Daniel Lelchuk public
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"Symmetry is the idea that you have patterns that allow transformation that might have changed them but don't, so a circle has a lot of symmetry because you can rotate it around the center and it's still the same object. This can also be applied to concepts in physics." Physicist Frank Wilczek is here to discuss his new book Fundamentals: Ten Keys …
 
“We are so lucky in music that we can look back to someone like Beethoven or Monteverdi or Josquin des Prez and understand through their music many different qualities of how people imagined themselves to be, how they imagined life to be. Despite the fact that we’re having this lovely conversation, the acronym of my life has become AFWAP— 'as few w…
 
"I listen to classical music very specifically because I need to be able to feel at the end of what I'm listening to like I'm able confront the darkest sides of what I'm experiencing as well. I feel comforted by Beethoven. I feel comforted by his ability to say something to me that cannot be said any other way. A sense of hopelessness that is not w…
 
“We have the misfortune that the virus struck us at a particular moment in our history. We have the highest levels of income inequality in a century, we have extreme levels of political polarization, and we have a number of macro trends that have thinned out our intellectual discourse that have made it very difficult for us to have a reasoned conve…
 
"In order to justify themselves, when certain groups get together, they go far beyond their mandate. Once people start to censor, once you give them the right, you don't know where it ends. You can say 'OK, censor Nazis.' So then what do you do? You can say 'Censor Muslims' because of this. And then you can go a little further-- you can censor some…
 
"People recognized that what’s being depicted here is sometimes despicable or deplorable but at the same time alluring, extraordinarily artistic and extraordinarily revealing about life and human nature. A lot of art is about a lot of very unpleasant stuff and you can’t cancel it because of that. You can’t move away or avert your eyes because it’s …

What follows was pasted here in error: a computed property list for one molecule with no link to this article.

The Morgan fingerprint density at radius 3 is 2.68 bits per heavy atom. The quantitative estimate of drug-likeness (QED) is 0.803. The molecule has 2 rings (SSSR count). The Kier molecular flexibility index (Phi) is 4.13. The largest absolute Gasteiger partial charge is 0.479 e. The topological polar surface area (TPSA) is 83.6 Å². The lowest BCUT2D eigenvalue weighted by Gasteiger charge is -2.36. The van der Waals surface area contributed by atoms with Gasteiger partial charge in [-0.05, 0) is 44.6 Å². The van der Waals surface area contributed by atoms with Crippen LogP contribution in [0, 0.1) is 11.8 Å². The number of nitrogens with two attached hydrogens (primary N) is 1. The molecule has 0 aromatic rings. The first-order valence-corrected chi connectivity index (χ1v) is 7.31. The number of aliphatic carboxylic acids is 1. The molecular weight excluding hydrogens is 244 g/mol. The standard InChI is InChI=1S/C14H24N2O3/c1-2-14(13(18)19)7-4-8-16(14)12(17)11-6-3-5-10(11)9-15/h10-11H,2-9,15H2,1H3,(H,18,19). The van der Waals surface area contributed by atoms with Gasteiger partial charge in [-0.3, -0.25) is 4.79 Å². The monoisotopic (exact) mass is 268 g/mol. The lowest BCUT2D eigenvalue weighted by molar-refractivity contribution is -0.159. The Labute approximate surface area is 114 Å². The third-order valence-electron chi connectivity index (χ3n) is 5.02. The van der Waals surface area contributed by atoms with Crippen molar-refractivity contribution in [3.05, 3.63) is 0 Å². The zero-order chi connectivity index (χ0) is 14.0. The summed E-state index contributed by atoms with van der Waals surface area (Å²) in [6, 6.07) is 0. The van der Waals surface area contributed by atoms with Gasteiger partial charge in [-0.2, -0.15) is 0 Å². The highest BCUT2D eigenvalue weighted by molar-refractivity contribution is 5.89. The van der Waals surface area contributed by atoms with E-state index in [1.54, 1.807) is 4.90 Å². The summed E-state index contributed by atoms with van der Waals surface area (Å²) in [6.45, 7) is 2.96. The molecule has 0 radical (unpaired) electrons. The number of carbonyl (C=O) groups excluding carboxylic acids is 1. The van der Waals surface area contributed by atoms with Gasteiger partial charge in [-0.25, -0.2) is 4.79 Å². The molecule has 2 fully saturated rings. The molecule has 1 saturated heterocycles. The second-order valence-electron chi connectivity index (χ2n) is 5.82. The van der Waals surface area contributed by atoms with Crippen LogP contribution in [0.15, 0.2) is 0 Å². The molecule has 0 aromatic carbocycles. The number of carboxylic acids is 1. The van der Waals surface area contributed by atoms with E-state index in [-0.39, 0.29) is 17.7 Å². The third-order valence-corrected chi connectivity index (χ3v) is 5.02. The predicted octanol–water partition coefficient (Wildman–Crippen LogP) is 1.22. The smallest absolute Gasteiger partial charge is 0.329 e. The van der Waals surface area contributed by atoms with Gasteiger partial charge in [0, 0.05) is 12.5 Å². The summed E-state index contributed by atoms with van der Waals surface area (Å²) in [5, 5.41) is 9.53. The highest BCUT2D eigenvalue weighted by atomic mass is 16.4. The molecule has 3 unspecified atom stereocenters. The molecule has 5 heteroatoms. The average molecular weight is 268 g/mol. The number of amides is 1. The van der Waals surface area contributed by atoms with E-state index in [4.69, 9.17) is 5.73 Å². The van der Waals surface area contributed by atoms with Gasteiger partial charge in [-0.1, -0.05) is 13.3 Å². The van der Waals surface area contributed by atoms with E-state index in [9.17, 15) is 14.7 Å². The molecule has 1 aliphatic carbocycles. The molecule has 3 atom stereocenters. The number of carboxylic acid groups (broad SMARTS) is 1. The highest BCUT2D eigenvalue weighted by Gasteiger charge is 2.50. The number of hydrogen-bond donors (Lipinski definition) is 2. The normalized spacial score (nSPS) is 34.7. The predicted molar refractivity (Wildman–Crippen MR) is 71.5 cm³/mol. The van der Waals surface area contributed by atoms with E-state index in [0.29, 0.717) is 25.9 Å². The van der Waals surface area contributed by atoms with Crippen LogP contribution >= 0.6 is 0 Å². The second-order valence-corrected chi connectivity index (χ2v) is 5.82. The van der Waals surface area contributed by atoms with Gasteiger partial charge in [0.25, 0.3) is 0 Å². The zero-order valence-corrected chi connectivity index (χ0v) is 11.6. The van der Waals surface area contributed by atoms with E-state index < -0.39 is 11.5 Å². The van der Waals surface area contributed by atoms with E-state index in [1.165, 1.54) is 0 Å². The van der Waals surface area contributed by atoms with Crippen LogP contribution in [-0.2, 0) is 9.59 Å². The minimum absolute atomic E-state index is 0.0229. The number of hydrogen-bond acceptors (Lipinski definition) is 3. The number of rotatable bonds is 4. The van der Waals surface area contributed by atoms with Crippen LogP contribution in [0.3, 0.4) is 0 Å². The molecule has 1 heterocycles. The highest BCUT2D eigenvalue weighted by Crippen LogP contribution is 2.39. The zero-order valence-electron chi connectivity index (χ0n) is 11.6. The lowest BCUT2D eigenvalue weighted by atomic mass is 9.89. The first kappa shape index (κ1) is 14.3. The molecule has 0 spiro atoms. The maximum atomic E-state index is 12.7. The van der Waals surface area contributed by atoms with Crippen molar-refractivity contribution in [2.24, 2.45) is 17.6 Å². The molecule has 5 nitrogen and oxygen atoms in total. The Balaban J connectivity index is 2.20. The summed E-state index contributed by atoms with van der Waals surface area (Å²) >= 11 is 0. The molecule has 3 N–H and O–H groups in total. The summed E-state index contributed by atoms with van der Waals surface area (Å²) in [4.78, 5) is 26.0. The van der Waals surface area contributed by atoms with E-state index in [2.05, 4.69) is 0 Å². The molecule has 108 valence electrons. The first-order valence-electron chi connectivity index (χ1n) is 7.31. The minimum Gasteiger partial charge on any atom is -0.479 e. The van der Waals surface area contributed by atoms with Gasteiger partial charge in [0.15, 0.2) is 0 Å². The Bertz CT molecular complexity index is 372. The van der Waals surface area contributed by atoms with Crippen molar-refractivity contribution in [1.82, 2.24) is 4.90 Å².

“I was singing for the troops when I was only a kid of course during the Second World War and I just enjoyed singing right from the start— and it’s pretty well the same thing now. I sing because I like to sing. I don’t sing to make a living, although I guess I do!” Petula Clark is here, to open season two of this program. The star, who for seven de…
 
"We are connected to the universe in ways people don't realize. We're connected to stars-- we're made of stardust. Dark matter, which may sound esoteric, is responsible for galaxies and ultimately for our own existence." Lawrence Krauss is here. Explainer, thinker, physicist-- what is fascinating about him is not just his knowledge and ability to s…
 
"When I hear Beethoven, I feel like he's reading my mind, reading my soul. It's impossible to comprehend. I compare Beethoven to someone like Da Vinci. Similar level of genius. His music is one of the great treasures we have." On today's program, cellist Pablo Ferrández is here. A colleague of Daniel on stage and a friend offstage, they have a lot …
 
"De facto segregation, it turns out, is a myth. The reason we have segregation in every metropolitan area in this country is government policy. Federal, state, and local policy that was racially explicit that ensured African-Americans and whites could not live near one another." Historian, writer, and social chronicler Richard Rothstein is here to …